By Betheena Kae Unite
Smuggling charges were filed against an importer and a customs broker for bringing in four luxury vehicles into the country through a so-called “ninja” scheme where all the vehicles were stuffed into one container.
Charges were filed against a certain Melanie Yason Serrano, sole proprietress of Kyleman General Merchandise, the consignee, and her Licensed Customs Broker Erwin Roy Vito Rojas before the Department of Justice (DOJ) Friday.
Four luxury cars –Range Rover, Mercedes Benz, Porsche 911 and Alpha Romeo — from Japan were seized in January this year at the Port of Cebu for misdeclaration. The shipment was only declared as car accessories.
However, the vehicles were packed in the container was a give away of what the shipment contained when it underwent x-ray examination, the Bureau of Customs said.
All four luxury cars were squeezed inside one container, an unusual act of smuggling of cars, which is called “ninja” operation.
“You can see na yung images na nagre-reflect sa scanners namin were images consistent to four vehicles. May term dito tinatawag na ninja operations kasi pinagkakasya yung mga sasakyan sa isang container (You can see that the scanned images consistently reflect four vehicles. They were squeezed in only one container. It is called ninja operations),” Assistant Commissioner and Customs Spokesman Vincent Maronilla said.
Maronilla further said that the usual scheme of vehicle smuggling was through misdeclaration, with one container usually containing two vehicles.
But in this case, four vehicles were stuffed inside one container with two vehicles found hanging over the rest inside the container.
“This is carefully planned and executed based on the placement of the motor vehicles,” Maronilla said noting that placing all vehicles in one container can be an attempt for a swift smuggling operation.
The misdeclared shipment arrived at the Port of Cebu on December 19, 2018. It was tagged yellow, allowing examiners to cross check the documents.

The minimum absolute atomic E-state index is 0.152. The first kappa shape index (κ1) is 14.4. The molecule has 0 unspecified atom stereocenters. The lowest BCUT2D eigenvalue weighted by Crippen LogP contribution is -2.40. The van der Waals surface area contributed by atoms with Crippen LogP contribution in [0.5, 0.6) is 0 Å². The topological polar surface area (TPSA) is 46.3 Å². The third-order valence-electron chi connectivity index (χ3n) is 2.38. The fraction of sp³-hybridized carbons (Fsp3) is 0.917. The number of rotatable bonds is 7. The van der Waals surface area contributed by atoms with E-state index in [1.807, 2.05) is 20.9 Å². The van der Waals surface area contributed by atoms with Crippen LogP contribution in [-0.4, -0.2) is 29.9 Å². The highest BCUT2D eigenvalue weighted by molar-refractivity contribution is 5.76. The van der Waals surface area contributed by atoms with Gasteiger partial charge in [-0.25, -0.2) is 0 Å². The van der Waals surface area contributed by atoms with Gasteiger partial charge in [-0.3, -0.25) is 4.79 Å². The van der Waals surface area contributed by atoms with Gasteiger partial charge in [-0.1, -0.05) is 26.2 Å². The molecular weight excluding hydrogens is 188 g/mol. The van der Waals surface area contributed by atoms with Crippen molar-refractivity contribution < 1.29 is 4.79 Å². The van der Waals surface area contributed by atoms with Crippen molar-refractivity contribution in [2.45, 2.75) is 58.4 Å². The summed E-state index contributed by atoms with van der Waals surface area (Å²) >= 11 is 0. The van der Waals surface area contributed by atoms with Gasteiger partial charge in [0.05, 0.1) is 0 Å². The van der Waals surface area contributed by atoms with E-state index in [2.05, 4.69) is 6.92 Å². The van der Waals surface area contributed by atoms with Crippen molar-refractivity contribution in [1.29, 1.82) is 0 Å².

The consignee failed to pay the P35-million duties and taxes, and, instead, paid only P119,000 due to misdeclaration.
According to Maronilla, it was the first time the bureau intercepted a smuggling of this kind at the port of Cebu, stressing that smuggling of luxury cars were usually done in major ports like the Port of Manila, Manila International Container Port, and Batangas Port.
The bureau, he said, was not discounting the possibility that smugglers could now be looking for other ports to smuggle these goods.
An investigation to determine if there was collusion between the importer and a customs employee or official to make the smuggling attempt successful was already ordered, Maronilla said. They are also not dismissing the possibility that there was connivance, especially with how blatant the smuggling act was.
Since last year, seized luxury cars were destroyed in order to prevent smugglers from getting back the smuggled cars through bidding.
Misdeclared importation violates Section 1401 in relation to Sections 1400, 405 and 412 of the Customs Modernization and Tariff Act, as well as Article 172 in relation to Article 171 of the Revised Penal Code, as amended.
The importer’s and broker’s accreditation have also been revoked.